Prep Weekends (18-20 May & 30 Jun – 2 Jul 18)
1. In preparation for this expedition two training weekends were conducted in May and June to prepare and assess all potential participants ensuring that they were both physically and mentally up to the challenge. Both weekends were conducted from Halton Camp, Lancaster and the walking routes were conducted in the nearby Lake district. As well as providing valuable preparation for participants and instructors, during the 2nd prep weekend we were also able to trial the loan pool equipment we would use for the trip ensuring its serviceability and suitability.
2. The prep weekends were not solely focused on the physical and technical aspects of the expedition but also exploring the history of the many escape routes and the many brave and legendary people who were associated with them. The Battle field study element was always the primary motivation for conducting this expedition and it added much more interest and inspiration for all involved. WO2 Cupples prepared and co-ordinated the various study periods during the weekends; which comprised of a central brief and issuing of study packs detailing events and factors that lead to the development of the ‘escape routes’ in Europe. Participants were each given short back briefs to deliver during the course of the weekends, based on the contents of the packs. It became evident during group discussions, that the theme of this trip had caught the imagination of participants, as many added insightful thoughts and information that they had recently researched or read about.
3. On completion of the prep weekends we had established the final 17 participants and developed a broad understanding of the factors and events that led to the formation of the escape routes. With 3 weeks left to go before deployment there still remained a significant amount of work for the organisers to do. With participants coming from Belfast, Scotland and the North East of England, the main conundrum was which airport to fly from that was both convenient for the majority and cost effective. Manchester was chosen as it had direct flights to Toulouse at a reasonable cost.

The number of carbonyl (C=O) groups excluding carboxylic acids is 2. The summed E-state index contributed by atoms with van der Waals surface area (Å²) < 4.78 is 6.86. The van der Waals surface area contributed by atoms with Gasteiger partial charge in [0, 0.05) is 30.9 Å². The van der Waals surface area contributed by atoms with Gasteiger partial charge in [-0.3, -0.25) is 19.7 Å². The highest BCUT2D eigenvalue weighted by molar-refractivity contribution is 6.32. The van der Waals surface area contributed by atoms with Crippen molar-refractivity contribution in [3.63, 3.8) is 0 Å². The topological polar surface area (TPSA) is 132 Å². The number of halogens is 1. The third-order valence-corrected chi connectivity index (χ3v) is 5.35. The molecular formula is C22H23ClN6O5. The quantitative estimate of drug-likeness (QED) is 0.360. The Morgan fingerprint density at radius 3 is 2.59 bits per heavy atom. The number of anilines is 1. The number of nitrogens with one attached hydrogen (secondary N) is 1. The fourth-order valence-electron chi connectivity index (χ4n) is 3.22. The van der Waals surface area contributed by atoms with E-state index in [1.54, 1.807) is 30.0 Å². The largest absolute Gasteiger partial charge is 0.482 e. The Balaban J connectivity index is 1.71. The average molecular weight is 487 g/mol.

Advance Party Deployment
4. Friday 20th July. WO2 Rob Cupples and Sgt Steve Spence, both MLTs, formed the advance party and departed Edinburgh airport at 0600hrs for a two-leg flight to Toulouse via Amsterdam. On arrival in France their main objectives were to;
a. Collect the hire vehicle.
b. Secure our campsite in Saint-Girons.
c. Buy basic provisions for arrival of main body.
d. Buy specific kit and equipment such as gas and local walking maps.
Having completed their primary tasks with relative ease, WO2 Cupples and Sgt Spence found time to do some route recces and investigate the local town and our camp site amenities.
Main Body Deployment
5. Sunday 22nd July. The main body was scheduled to meet at T3 Manchester airport at 0400hrs for the 0650hrs direct flight to Toulouse. There were 15 participants arriving from various locations across the North of the UK including Belfast, Glasgow, Catterick and Scunthorpe. Fortunately, all members of the group arrived on time and once all were accounted for, the final issue of kit and rations was conducted. The group quickly established a communal admin area in which to strip down and pack the rations and loan pool kit into already overloaded grips. Check in, bag drop and security checks went smoothly with everyone arriving at the boarding gates with time for breakfast before boarding.
6. The flight arrived as scheduled in Toulouse and again there were no issues with bags or security. We were greeted at arrivals by the advance party and our guide for the exped, Cpl John Howie and were quickly loaded into our transport for the 2-hour drive to our camp site in Saint-Girons.